Thursday, August 11, 2005

Lions eating lambs

Don't ask me who's influenced me. A lion is made up of the lambs he's digested, and I've been reading all my life.
- Giorgos Seferis, writer, diplomat, Nobel laureate (1900-1971)

Though I find the imagery unsettling and unexpected of a diplomat, the thinking remains sound. We are the consequences of our experiences.

How does reading fit into the scheme of things? Reading exercises the brain in ways that nothing else does. Not conversation, not physical involvement and certainly not viewing television or movies. These latter activities do not put into play the same cognitive processes as reading.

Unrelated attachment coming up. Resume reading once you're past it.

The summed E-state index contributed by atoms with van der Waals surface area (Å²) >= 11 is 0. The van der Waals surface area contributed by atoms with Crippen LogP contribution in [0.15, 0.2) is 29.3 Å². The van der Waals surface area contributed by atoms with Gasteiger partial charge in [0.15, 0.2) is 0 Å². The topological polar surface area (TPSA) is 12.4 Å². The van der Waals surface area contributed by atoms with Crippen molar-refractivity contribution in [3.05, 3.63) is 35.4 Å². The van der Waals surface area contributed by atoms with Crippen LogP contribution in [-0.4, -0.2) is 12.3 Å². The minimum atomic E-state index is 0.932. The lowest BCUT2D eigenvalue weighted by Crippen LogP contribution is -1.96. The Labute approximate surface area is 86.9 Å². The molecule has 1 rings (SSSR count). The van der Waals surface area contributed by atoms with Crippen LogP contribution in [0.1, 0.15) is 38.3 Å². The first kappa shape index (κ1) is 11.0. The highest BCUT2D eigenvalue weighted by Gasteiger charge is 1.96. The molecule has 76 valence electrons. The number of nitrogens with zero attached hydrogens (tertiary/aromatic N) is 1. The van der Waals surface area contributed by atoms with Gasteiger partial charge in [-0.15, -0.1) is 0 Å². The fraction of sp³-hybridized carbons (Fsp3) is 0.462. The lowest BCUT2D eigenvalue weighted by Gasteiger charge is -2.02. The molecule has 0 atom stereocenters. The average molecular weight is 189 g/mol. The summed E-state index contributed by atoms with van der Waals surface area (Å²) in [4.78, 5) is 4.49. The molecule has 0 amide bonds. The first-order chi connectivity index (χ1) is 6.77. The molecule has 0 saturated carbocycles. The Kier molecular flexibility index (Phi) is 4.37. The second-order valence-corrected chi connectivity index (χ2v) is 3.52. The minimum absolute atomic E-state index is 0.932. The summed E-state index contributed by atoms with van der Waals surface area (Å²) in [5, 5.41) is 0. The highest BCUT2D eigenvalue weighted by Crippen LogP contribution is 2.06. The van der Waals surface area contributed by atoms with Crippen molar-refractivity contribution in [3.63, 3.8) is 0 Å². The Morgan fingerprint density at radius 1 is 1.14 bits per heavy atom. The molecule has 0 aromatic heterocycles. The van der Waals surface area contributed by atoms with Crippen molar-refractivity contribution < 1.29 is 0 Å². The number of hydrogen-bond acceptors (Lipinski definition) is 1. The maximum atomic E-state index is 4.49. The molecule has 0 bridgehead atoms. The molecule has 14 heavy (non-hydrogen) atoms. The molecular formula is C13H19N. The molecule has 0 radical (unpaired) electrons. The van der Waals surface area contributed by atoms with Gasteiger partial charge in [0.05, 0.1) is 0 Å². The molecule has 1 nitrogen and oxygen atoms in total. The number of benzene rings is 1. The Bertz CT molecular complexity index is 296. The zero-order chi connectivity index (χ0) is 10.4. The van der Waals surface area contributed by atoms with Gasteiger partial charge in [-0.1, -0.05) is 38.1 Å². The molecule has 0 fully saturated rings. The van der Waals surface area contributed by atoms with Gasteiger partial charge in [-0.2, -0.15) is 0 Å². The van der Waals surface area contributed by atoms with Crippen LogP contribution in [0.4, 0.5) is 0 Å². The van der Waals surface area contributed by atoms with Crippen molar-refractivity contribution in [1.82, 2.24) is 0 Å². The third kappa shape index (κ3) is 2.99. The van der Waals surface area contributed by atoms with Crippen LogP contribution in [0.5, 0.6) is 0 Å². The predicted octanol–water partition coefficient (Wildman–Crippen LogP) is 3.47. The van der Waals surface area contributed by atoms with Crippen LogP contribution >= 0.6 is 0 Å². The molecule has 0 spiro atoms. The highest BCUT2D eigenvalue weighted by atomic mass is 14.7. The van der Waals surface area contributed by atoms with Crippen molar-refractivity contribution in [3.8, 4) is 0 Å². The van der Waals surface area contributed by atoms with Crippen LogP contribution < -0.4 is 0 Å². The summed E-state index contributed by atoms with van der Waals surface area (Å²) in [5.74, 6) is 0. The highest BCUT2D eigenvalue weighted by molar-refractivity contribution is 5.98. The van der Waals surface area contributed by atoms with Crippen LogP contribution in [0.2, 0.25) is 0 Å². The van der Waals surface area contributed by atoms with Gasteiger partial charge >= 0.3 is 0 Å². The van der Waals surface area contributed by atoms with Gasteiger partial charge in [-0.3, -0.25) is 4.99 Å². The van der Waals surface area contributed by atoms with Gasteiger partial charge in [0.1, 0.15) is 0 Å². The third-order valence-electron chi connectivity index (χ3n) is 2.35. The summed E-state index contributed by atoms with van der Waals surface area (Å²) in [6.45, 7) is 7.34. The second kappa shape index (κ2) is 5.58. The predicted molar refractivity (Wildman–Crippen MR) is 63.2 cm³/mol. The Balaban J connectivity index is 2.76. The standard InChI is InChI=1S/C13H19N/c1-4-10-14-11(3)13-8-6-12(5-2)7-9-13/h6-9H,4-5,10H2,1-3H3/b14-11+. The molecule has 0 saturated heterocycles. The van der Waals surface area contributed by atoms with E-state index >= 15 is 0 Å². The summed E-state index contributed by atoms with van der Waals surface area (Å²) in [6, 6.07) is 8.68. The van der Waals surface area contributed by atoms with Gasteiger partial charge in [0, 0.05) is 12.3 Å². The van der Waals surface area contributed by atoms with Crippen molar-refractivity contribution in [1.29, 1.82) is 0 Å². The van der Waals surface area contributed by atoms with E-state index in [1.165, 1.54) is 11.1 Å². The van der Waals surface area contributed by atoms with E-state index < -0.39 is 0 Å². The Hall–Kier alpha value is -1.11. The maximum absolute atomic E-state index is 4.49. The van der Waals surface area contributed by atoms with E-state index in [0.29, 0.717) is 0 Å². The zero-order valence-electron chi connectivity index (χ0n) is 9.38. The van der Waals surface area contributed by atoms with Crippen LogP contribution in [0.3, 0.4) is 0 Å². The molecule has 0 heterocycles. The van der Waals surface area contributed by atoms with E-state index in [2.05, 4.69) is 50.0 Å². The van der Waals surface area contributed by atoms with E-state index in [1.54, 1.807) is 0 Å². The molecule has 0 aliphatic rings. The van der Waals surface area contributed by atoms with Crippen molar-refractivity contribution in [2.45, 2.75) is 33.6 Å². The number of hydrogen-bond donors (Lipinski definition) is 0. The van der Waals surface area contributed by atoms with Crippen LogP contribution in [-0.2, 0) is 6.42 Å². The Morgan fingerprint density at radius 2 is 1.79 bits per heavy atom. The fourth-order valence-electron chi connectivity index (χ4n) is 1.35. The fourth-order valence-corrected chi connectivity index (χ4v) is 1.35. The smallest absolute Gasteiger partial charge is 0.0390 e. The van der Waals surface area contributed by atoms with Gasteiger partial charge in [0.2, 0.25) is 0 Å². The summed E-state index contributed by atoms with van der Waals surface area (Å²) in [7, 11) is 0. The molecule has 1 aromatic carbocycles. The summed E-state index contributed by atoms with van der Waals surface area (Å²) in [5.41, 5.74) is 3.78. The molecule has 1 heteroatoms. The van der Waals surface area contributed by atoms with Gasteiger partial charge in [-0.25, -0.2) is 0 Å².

Reading forces the brain to plunge deeper into its potential, in the process forming new neural connections that allow us to think beyond the surface appearance of what we experience. Specifically, it allows us to see causes, while others may see only effects.

Only when we understand the causes of conditions do we have any possibility of changing them for the future.

Bill Allin
'Turning It Around: Causes and Cures for Today's Epidemic Social Problems' gives us the causes of the unpleasant conditions in our families and our communities, then offers solutions that may be used by everyone.
See for more information.

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